If you’re “making a seder” this year (translation: creating a hugely elaborate meal, educational and entertainment experience for family members, frenemies and friends), I’m here to help you through it.
This year will be my third seder hosting gig. Last year, my seder was 40 people. I was also pregnant and had a 9-month-old, plus two other kids. I am not someone who has “got it together” on the domestic front like Martha Stewart. I have even, on occasion, been called “disorganized” and “slovenly.” So if I can do it, so can you.
The first thing to do is breathe. YOU CAN DO THIS! It’s not rocket science. It’s more like air traffic control, where the key is in the coordination and the planning.
We are three weeks away from the first seder (okay, a little less, but why should I get you nervous?), and I’m going to take you through step by step what you should be doing now. Don’t worry: I’ve got your hand. You too will leave Egypt. Please add your tips in the comments also.
THREE WEEKS BEFORE THE SEDER
1. Send out the invites/make the phone calls/get the RSVPs.
This is the time to figure out how many people will be at your seder. Trust me. It’s all very well and good for the people who aren’t hosting to “not be sure about their plans,” but since you’re the one staging this elaborate extravaganza, you need to figure out who you’re inviting, invite them, and find out if they’re coming this week. You will need the time to plan everything from seating to”parts” (more on that later) to the menu. This is also the time to resolve all the gratuitous conflicts, like “I’m not coming if Uncle Steve is coming.”
2. Start setting the stage, in your head if not in reality.
Once you look at your guest list (and if you are me, think, “Holy crap, why are there so many people on this list?”), you will need to figure out your seating plan. If you’re going to be moving furniture around, plan that out now. If you’re going to need to borrow extra tables or chairs from friends or family, figure that out now. Also, if you don’t have enough haggadot, order them now to make sure they will come in time. It’s hard enough to keep everyone’s attention at the seder generally–sharing haggadot is not such a great idea. Figure out what you’re going to give for afikomen presents and get those together now.
Hot tip: the people who are coming to your house will expect food. You need to figure out how you are going to handle this situation, since take out is not an option. You can either assign guests something to bring and go potluck seder, or you can plan out your own menu. Great Passover food ideas are to be found in many cookbooks–some of my favorites are Susie Fishbein’s and Joan Nathan’s. There are also plenty of recipes to be found right here on Kveller.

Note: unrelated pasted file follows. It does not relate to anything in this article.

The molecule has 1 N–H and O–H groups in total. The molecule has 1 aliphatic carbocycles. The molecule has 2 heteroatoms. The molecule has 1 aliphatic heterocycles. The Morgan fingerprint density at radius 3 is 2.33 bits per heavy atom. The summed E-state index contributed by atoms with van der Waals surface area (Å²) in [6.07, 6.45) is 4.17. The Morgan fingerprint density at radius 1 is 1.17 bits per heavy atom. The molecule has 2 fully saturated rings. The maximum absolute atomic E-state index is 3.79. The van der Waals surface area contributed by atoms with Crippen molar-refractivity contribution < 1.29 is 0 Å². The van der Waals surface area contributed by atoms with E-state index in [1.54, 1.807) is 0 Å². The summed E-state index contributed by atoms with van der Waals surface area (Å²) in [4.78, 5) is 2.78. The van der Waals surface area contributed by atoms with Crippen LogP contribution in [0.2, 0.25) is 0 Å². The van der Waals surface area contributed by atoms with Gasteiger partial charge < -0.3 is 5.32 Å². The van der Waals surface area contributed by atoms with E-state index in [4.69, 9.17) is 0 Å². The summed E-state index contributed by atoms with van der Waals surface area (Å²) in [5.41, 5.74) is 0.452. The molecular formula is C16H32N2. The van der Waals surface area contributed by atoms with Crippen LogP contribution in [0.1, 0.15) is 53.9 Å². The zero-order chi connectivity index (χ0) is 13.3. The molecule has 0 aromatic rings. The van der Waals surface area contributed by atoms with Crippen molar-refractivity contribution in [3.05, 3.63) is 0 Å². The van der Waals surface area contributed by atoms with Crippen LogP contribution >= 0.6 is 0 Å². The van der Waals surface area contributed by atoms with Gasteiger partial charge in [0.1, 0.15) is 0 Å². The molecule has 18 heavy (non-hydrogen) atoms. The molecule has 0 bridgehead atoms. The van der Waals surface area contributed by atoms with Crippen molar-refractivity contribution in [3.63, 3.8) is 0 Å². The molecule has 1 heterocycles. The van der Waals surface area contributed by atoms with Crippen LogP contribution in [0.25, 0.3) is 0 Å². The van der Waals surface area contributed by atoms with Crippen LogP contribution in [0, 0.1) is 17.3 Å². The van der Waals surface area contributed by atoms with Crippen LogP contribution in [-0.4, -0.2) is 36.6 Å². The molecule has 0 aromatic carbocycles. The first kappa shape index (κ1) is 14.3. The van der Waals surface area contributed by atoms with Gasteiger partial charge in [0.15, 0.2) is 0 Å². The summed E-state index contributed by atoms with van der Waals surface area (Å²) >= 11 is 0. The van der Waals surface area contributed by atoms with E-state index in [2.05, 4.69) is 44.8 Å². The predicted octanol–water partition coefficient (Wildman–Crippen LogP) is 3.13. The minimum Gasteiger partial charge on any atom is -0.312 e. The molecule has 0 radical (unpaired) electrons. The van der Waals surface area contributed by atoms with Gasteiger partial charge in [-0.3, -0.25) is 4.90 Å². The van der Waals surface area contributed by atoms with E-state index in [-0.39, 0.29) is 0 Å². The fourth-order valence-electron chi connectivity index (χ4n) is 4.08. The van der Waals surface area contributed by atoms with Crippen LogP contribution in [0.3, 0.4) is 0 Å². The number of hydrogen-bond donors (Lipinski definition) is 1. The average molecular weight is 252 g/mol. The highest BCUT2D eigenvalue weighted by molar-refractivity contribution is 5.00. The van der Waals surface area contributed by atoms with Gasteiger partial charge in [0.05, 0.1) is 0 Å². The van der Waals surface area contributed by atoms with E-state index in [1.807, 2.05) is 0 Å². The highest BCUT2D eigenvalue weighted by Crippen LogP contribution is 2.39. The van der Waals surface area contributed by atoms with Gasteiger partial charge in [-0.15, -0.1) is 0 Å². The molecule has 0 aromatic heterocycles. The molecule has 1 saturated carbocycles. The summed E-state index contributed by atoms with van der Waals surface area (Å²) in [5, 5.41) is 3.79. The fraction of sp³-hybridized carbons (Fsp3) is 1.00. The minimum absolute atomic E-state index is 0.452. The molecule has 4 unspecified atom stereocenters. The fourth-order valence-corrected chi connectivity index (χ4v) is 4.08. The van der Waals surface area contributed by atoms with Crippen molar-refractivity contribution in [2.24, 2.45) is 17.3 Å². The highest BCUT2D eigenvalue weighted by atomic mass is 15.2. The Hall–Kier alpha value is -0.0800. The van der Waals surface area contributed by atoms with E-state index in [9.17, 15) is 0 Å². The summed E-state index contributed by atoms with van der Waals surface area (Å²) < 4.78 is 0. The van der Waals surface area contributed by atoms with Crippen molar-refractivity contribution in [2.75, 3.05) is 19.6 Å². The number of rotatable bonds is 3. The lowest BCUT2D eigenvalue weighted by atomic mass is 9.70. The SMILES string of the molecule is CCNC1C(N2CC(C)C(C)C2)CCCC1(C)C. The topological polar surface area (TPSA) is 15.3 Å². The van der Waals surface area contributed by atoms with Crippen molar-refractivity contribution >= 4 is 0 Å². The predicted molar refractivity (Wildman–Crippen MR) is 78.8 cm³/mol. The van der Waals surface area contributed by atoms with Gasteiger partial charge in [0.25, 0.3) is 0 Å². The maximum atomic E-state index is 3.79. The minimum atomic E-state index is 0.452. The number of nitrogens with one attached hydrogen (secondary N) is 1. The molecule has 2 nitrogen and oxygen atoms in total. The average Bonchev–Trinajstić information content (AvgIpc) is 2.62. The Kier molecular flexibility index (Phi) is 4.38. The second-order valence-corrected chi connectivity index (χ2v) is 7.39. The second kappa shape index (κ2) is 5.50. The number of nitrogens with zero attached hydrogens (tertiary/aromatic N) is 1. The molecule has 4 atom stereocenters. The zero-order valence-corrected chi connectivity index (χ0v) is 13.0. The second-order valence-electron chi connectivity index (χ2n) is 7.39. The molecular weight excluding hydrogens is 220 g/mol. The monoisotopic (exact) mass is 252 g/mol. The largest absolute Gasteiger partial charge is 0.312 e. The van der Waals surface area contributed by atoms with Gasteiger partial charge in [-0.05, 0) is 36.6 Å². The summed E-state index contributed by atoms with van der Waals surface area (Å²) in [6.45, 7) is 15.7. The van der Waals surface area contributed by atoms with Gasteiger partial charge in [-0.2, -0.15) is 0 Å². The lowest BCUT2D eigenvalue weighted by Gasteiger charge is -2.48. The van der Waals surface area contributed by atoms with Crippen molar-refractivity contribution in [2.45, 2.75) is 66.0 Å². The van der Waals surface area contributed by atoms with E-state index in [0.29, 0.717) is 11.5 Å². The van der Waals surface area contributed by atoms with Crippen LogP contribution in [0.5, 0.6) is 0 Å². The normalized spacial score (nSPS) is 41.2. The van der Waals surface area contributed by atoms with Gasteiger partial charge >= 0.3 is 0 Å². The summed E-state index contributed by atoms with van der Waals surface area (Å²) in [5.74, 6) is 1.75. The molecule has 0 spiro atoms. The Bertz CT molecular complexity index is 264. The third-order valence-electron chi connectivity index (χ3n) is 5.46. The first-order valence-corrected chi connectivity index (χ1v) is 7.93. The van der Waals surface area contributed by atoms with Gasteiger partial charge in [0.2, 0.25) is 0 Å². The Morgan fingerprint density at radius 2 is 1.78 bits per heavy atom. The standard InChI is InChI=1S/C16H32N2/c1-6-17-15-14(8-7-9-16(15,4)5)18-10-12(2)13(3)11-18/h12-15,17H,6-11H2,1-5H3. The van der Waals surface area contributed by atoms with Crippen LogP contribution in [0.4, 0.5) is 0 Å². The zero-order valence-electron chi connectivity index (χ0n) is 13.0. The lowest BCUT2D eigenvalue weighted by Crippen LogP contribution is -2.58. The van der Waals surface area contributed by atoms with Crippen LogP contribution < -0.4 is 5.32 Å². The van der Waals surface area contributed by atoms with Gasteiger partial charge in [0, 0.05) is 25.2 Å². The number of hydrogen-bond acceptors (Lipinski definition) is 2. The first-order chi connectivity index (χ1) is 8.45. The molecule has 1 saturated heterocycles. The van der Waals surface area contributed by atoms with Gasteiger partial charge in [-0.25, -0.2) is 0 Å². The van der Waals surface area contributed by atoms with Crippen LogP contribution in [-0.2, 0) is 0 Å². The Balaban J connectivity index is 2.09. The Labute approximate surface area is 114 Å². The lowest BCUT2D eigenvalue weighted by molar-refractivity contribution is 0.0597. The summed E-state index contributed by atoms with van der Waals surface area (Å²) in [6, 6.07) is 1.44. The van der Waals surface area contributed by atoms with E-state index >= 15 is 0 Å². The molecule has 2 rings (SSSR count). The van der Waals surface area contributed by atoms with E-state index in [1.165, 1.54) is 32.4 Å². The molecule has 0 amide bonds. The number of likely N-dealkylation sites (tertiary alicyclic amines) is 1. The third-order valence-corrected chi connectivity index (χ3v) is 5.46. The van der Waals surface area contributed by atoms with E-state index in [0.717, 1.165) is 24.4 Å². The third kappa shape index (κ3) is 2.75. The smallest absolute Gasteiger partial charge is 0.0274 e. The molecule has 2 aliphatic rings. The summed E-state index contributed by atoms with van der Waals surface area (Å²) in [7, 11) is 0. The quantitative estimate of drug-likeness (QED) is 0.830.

Personally, I go as close to take out as I can by ordering food, because I do not kosher my kitchen for Passover until way too close for comfort. I know myself and know that I cannot embark upon a cooking spree for 40 people at the last minute. But even if you are ordering from someone, now is the time to get the menu, to plan out what you will need, and place the order.
Whatever you do, plan for two people more than you’re going to have at the seder. Extra guests at the last minute can occasionally materialize. You know, like Elijah. And leftovers are pretty good to have around, too.
Also, order alcohol now, and it wouldn’t hurt to pick up some grape juice either for the wee ones (I recommend white grape juice). Perhaps even more so than food, you can never have too much (I interpret “four cups” liberally).
4. Four Questions
Now is the time to start working on the four questions with your little kid. And by working I mean “like a drill sergeant.” Just kidding (kind of). I strongly recommend downloading the catchy melody on iTunes and playing it in the car, in the kitchen, everywhere. Because even if your kid doesn’t get the whole thing or anywhere close to it (though miracles can happen: I once went to my sister’s seder and her 2-year-old did the entire thing. It was the most incredible thing I had ever seen), that first line is a real crowd-pleaser.
5. Get The Kids Involved
This part depends on the ages of your kids, but I’d start planning ways for them to be engaged in the seder. I’ll have more ideas for different ages later, but flip through the haggadah and ask yourself: which part of the seder do you want to invest with more meaning, or fun? Which part of the Passover story does your kid really like? Try to figure out ways that your kid can lead part of the seder. Comic relief is always a good thing. You’re going to need it.
Stay tuned for more seder tips from Jordana in the weeks leading up to Passover.